Hiroshima Insight

The Zaimoku-cho district: Stone monument raised for the victims

The Zaimoku-cho district was once a part of today’s Nakajima area. Zaimoku-cho lay from the Cenotaph for the A-bomb Victims to Peace Memorial Museum and the southern side of Peace Fountain. The name Zaimoku-cho was used until 1965, when the city’s address system was revamped.

In English, “zaimoku” means “timber,” and this designation for the district is said to have originated from the fact that the area was home to many lumber dealers. According to Hiroshima City Hall, however, the number of lumber dealers declined around the beginning of the Showa period, which meant there were few lumber dealers left in the district at the time of the atomic bombing.

The Zaimoku-cho district was a lively area, featuring the Seigan Temple, known for its massive main gate, and shops selling rice, vegetables, meat, noodles, and sweets. The barber shop run by Masae Kimura’s mother and grandfather moved here from the neighboring Nakajima-shinmachi district, part of their evacuation effort prior to the bombing. However, the atomic bomb annihilated this area.

Some residents of the Zaimoku-cho district, who survived by being away from the area that day, were forced to move by the early 1950s when Peace Memorial Park was being constructed.

In 1957, former residents of the Zaimoku-cho district erected a stone monument to remember their old neighborhood and offer prayers for the A-bomb victims. The monument, inscribed with the words “Site of the Zaimoku-cho District,” continues to stand silently in Peace Memorial Park.

Teenagers’ Impressions

I won’t forget her tears
When Mrs. Kimura was sharing her account of the atomic bombing, and thought about her mother, who died that day, she began to cry. That’s something I won’t forget. It must have been so sad to lose her family like that when she was little; I imagine she felt really lonely. I want to appreciate my everyday life, with my parents always by my side, and us enjoying our meals together. (Risa Murakoshi, 16)

I was shocked by what he experienced at the age of 10
When I first heard how Mr. Kimura, at the age of 10, was helping to cremate the bodies of the A-bomb victims, I was shocked to learn that young children had to do such things. Both Mr. Kimura and Mrs. Kimura told us their experiences because they hope we won’t “let the truth of the atomic bombing fade away.” I appreciate that and I feel it’s my mission to convey what they told me to my friends of the younger generation. (Junichi Akiyama, 16)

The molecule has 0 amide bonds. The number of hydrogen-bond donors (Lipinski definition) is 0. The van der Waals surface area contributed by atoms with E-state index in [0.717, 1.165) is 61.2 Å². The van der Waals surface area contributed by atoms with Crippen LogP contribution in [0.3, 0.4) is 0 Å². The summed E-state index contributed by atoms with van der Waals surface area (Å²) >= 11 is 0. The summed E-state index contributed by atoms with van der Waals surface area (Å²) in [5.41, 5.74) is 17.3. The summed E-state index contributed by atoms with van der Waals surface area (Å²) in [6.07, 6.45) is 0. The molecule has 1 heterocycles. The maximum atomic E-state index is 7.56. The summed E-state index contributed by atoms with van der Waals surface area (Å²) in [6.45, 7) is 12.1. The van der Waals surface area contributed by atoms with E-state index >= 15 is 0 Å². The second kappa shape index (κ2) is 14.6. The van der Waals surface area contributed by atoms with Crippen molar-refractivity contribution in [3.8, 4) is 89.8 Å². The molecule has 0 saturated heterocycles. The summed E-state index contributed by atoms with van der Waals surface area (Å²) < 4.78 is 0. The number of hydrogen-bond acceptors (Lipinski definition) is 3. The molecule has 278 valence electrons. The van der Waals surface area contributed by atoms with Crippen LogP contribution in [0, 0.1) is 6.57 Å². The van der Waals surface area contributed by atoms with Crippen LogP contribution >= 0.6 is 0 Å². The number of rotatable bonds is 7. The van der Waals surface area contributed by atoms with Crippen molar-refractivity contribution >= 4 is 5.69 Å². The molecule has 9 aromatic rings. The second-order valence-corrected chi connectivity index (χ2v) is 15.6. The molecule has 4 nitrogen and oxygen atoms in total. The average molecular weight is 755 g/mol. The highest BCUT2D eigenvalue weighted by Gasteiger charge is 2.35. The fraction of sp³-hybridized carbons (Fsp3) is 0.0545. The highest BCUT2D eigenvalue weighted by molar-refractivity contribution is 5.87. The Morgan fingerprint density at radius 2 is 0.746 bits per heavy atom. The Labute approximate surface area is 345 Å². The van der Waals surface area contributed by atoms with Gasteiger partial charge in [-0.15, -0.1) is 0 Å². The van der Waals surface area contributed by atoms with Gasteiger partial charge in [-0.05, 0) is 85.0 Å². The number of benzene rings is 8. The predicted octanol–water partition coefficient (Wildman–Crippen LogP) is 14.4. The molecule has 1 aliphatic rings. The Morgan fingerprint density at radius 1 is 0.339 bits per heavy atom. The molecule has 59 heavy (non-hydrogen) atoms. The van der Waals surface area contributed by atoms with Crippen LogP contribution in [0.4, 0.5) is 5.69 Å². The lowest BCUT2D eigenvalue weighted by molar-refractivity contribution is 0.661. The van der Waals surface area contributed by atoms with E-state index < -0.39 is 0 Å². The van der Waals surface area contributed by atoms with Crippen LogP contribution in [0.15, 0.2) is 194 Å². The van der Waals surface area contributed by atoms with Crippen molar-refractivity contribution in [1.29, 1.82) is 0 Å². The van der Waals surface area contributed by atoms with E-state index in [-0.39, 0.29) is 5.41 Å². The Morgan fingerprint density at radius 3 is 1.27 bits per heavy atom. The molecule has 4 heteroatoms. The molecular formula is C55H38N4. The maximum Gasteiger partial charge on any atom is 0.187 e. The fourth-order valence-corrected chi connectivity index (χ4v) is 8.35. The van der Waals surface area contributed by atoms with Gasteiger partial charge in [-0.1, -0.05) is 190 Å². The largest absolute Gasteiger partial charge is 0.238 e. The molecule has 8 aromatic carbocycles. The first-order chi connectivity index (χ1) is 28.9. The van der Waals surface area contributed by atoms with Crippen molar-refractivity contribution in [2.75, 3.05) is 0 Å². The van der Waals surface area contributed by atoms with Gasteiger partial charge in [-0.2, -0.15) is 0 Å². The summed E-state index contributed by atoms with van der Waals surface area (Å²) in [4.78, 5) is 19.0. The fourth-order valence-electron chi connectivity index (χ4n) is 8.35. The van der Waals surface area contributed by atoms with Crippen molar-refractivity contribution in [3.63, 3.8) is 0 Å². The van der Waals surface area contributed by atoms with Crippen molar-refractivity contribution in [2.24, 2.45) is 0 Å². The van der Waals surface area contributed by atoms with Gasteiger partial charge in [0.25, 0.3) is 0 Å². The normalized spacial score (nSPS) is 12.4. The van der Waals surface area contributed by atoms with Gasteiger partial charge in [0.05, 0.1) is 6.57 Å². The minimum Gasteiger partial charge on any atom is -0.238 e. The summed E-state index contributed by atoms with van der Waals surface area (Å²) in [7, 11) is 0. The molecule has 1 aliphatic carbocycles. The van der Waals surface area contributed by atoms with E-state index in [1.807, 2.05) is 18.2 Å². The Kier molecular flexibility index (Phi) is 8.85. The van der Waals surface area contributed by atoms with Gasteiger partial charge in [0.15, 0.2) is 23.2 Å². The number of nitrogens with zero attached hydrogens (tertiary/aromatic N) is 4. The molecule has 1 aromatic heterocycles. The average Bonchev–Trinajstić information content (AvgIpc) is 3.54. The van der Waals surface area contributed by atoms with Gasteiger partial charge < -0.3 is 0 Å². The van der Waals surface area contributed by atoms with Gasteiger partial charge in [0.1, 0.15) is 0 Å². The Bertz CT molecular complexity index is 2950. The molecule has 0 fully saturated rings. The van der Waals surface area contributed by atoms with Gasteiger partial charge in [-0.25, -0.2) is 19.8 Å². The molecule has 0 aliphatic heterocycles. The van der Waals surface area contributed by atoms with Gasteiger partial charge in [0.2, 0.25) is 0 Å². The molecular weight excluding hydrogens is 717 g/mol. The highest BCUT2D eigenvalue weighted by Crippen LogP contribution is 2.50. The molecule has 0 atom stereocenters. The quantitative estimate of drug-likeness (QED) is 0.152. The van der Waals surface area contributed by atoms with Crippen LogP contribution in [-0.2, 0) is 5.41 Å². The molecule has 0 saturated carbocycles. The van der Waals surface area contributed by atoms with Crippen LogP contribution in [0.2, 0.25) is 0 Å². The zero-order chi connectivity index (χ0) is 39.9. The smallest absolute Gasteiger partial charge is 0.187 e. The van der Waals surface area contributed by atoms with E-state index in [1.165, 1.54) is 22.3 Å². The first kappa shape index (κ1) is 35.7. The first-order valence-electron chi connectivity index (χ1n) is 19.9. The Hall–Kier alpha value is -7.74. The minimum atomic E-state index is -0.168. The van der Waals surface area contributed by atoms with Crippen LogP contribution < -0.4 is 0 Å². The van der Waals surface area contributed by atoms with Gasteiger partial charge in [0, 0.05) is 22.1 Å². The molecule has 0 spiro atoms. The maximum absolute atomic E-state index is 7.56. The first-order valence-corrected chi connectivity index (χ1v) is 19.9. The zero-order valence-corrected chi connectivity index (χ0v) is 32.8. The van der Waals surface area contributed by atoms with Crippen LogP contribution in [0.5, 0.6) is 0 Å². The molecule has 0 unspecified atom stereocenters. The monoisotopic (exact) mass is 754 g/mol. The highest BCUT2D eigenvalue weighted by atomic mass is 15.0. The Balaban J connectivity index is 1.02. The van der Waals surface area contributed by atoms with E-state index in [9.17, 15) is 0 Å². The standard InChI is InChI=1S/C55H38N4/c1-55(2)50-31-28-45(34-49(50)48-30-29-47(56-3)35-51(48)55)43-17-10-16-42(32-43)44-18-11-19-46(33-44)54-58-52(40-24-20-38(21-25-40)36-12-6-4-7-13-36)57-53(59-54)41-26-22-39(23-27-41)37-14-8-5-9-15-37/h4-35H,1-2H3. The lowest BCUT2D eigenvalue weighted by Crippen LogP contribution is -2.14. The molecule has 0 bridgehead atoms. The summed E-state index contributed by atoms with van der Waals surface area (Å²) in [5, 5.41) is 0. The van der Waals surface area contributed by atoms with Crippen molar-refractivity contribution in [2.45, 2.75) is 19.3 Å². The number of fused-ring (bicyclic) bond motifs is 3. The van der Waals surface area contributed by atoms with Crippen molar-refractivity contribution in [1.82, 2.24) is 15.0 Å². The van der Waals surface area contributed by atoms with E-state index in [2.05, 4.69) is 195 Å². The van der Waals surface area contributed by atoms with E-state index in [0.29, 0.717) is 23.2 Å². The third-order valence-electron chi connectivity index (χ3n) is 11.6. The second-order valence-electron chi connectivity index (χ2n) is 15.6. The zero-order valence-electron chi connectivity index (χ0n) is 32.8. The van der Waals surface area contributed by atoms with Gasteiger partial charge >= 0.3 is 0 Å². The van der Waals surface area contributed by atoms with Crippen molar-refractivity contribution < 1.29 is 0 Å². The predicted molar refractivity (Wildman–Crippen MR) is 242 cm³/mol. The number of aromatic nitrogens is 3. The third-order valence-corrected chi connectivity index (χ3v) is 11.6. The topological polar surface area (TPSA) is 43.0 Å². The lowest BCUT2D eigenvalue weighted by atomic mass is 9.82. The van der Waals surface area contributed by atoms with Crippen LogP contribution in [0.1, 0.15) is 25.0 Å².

Staff Writer’s Notebook

“It was as if they went home to die,” said Masae Kimura. Her mother and younger sister had returned from the place of Masae’s evacuation in Gion-cho (part of today’s Asaminami Ward) to their home early in the morning of August 6. As her mother was running a barber shop, she had to be there to do her work.

Then, at 8:15 that morning, the lives of her mother and sister were stolen away in an instant. At the site of the charred barber shop, an ashtray from the shop was found. For more than 67 years Masae has carefully preserved that ashtray as a memento of her family.

At the end of this past August, she tried retracing the path walked by her mother and sister from Gion-cho to Zaimoku-cho that day. “If they had returned home a bit later, they might have survived,” she said. Reflecting on the cruelty of fate, her eyes filled with tears. In today’s Peace Memorial Park, the place where her mother and sister died, she sprinkled water in their memory.

Along with former classmates, she has recorded her sorrows in writing: the loss of her family and her experience of the bombing. She plans to share this written account with her grandson studying at Fukushima University, asking that he share it with his friends at the university. (Sakiko Masuda)

(Originally published on September 24, 2012)